-----------------------------
datastore- i understood from the other post that it is the basically the array or arrays of disk, and the supply for disk. I understand it for a VM machine, that its host holds the datastore.. what about in a purely physical server.. how do you define its datastore.

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Expert Comment

ID: 36581882
The LUN is equal to the disk partition or disk, so LUN 12 = a Disk Partition or Disk.

It is typical of a SAN, but could also be local attached Scsi Disk.

Yes, But The BUS is designed to commincate with multiple devices.

A physical server just has disks. There is not datastore on a phsyical disk.

Datastores are sepecifc to VMware hosts, where a bunch of disks or single disk is formatted with VMFS (VMware Filing System), this is a datastore, where Virtual Machines are stored.

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Author Comment

ID: 36582112
OK-
with the VM,
"
Location: Bus Number 0, TargetID 0, LUN 0
Location: Bus Number 0, TargetID 1, LUN 0
Location: Bus Number 0, TargetID 2, LUN 0
"
does it confirm that all 3 drives are part of the same LUN?

(perhaps other VM have drives part of this LUN, too, but which we do not know from the above) there may be more LUNs in the datastore or the LUN is the only one for datastore for the Hosting machine.. right?
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Expert Comment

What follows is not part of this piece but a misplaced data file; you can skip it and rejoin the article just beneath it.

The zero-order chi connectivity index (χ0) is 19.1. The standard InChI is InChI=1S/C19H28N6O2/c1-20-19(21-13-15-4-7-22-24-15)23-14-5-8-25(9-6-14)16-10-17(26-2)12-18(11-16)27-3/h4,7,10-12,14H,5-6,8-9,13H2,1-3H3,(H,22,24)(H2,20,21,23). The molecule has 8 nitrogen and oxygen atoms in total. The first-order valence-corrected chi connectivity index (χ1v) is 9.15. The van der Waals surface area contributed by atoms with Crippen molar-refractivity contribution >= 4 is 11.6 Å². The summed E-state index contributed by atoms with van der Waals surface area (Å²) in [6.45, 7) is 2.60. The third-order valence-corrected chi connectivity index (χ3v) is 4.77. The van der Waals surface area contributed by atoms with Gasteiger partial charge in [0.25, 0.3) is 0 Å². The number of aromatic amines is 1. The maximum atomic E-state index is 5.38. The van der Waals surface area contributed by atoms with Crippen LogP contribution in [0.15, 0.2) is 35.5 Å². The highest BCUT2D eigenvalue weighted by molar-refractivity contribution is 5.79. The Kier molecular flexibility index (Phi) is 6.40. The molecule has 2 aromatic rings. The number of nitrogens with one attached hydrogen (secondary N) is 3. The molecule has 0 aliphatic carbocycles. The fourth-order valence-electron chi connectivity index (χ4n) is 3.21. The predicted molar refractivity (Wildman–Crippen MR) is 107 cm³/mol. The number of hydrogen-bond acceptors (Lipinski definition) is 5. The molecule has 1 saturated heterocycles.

ID: 36582129
No, Because each has a Seperate TagertID, SCSI Id.

Each is Unique.

do not consure host storage resources with virtual machines guests.

Until you have access to the host, you will never know, how Host Storage is configured.
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Accepted Solution

Andrew Hancock (VMware vExpert / EE MVE^2) earned 500 total points
ID: 36582159
It's possible that VMs, may or may not share the same datastore on the hosts, the hosts may have multiple datastores, connected to SANs or Local Storage.

There is NO WAY to tell, unless you have access to the HOST server, hosting rhe VMs.
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Author Comment

ID: 36582208
>>No, Because each has a Seperate TagertID, SCSI Id.

OK; I take that for the VM environment. thanks..

What about physical? does the same reasoning apply:  Each is not Unique?

Port(2,2,2,2,3,3,3,3) Location: Bus Number 0, TargetID 6, LUN 0
Port(2,2,2,2,3,3,3,3) Location: Bus Number 0, TargetID 6, LUN 1
Port(2,2,2,2,3,3,3,3) Location: Bus Number 0, TargetID 6, LUN 2
Port(2,2,2,2,3,3,3,3) Location: Bus Number 0, TargetID 6, LUN 3
Port(2,2,2,2,3,3,3,3) Location: Bus Number 0, TargetID 6, LUN 4
Port(2,2,2,2,3,3,3,3) Location: Bus Number 0, TargetID 6, LUN 5
Port(2,2,2,2,3,3,3,3) Location: Bus Number 0, TargetID 6, LUN 6
Port(2,2,2,2,3,3,3,3) Location: Bus Number 0, TargetID 6, LUN 7
Port(2,2,2,2,3,3,3,3) Location: Bus Number 0, TargetID 6, LUN 8
Port(2,2,2,2,3,3,3,3) Location: Bus Number 0, TargetID 6, LUN 9
Port(2,2,2,2,3,3,3,3) Location: Bus Number 0, TargetID 6, LUN 10
Port(2,2,2,2,3,3,3,3) Location: Bus Number 0, TargetID 6, LUN 11
Location: Bus Number 1, TargetID 0, LUN 0
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Expert Comment

ID: 36582261
No, because here the SCSI ID is the Same, it's 6, LUN is variable, so SCSI Address can contacted

0:6:0, 0:6:1 these could be disks, or Disk Units on a SAN/DAS, or storage which is presented to the server. (direct attached storage chassis)
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Author Comment

ID: 36594202
thanks as always..